Destination List > Tower of London
Tower of London
The Tower of London, officially Her Majesty's Royal Palace and Fortress of the Tower of London, is a historic castle on the north bank of the River Thames in central London. It was founded towards the end of 1066 as part of the Norman Conquest. The White Tower, which gives the entire castle its name, was built by William the Conqueror in 1078.
The castle was used as a prison from 1100 (Ranulf Flambard) until 1952 (Kray twins), although that was not its primary purpose. It was a grand palace early in its history when it served as a royal residence. As a whole, the Tower is a complex of several buildings set within two concentric rings of defensive walls and a moat.
There were several phases of expansion, mainly under kings Richard I, Henry III, and Edward I in the 12th and 13th centuries. The general layout of the castle in the late 13th century rremains to this day.
The Tower of London has played a prominent role in English history. It was besieged several times, and controlling it has been important to controlling the country. The Tower has served as an armoury, a treasury, a menagerie, the home of the Royal Mint, a public record office, and the home of the Crown Jewels of England.
From the early 14th century until the reign of Charles II in the 17th century, a procession would be led from the Tower to Westminster Abbey on the coronation of a monarch. In the absence of the monarch, the Constable of the Tower is in charge of the castle. This was a powerful and trusted position in the medieval period. In the late 15th century, the Princes in the Tower were housed at the castle when they mysteriously disappeared, presumed murdered. Under the Tudors, the Tower became used less as a royal residence, and despite attempts to refortify and repair the castle, its defences lagged behind developments to deal with artillery.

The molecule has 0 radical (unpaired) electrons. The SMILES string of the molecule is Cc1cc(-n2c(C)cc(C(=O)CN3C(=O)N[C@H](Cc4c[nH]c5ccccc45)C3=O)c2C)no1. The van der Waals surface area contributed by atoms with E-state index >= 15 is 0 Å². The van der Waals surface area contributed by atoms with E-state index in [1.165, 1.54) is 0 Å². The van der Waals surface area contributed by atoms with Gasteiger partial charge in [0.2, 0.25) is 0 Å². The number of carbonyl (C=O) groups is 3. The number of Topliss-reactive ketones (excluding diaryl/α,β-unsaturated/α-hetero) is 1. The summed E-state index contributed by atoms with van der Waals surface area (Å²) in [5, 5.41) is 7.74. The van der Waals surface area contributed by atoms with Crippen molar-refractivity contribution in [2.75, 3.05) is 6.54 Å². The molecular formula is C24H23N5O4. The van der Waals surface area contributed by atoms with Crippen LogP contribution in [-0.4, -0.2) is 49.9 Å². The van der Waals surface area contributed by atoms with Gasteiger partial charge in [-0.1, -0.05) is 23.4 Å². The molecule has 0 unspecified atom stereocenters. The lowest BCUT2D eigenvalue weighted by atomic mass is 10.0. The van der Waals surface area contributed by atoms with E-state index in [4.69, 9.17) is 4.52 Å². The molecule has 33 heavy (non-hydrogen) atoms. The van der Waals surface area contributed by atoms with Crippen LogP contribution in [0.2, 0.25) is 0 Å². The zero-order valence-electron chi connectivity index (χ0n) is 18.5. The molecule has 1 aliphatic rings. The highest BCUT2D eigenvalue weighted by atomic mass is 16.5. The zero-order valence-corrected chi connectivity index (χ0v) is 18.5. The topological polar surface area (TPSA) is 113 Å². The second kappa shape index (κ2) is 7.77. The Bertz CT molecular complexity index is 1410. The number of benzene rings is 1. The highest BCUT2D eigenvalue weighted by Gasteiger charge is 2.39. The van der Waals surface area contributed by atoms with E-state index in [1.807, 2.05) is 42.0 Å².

The castle was oftern used as a prison between the 16th and 17th centuries, when many figures who had fallen into disgrace, such as Elizabeth I before she became queen, Sir Walter Raleigh, and Elizabeth Throckmorton, were held within its walls. This use has led to the phrase "sent to the Tower".
Despite its reputation as a place of torture and death, only seven people were executed within the Tower before the World Wars of the 20th century. Executions were more commonly held on the notorious Tower Hill to the north of the castle, with 112 occurring there over a 400-year period. In the latter half of the 19th century, institutions such as the Royal Mint moved out of the castle to other locations, leaving many buildings empty.
In the First and Second World Wars, the Tower was again used as a prison and witnessed the executions of 12 men for spying. After the Second World War, damage caused during the Blitz was repaired, and the castle reopened to the public.
Today, the Tower of London is one of the country's most popular tourist attractions. Under the ceremonial charge of the Constable of the Tower, and operated by the Resident Governor of the Tower of London and Keeper of the Jewel House, the property is cared for by the charity Historic Royal Palaces and is protected as a World Heritage Site.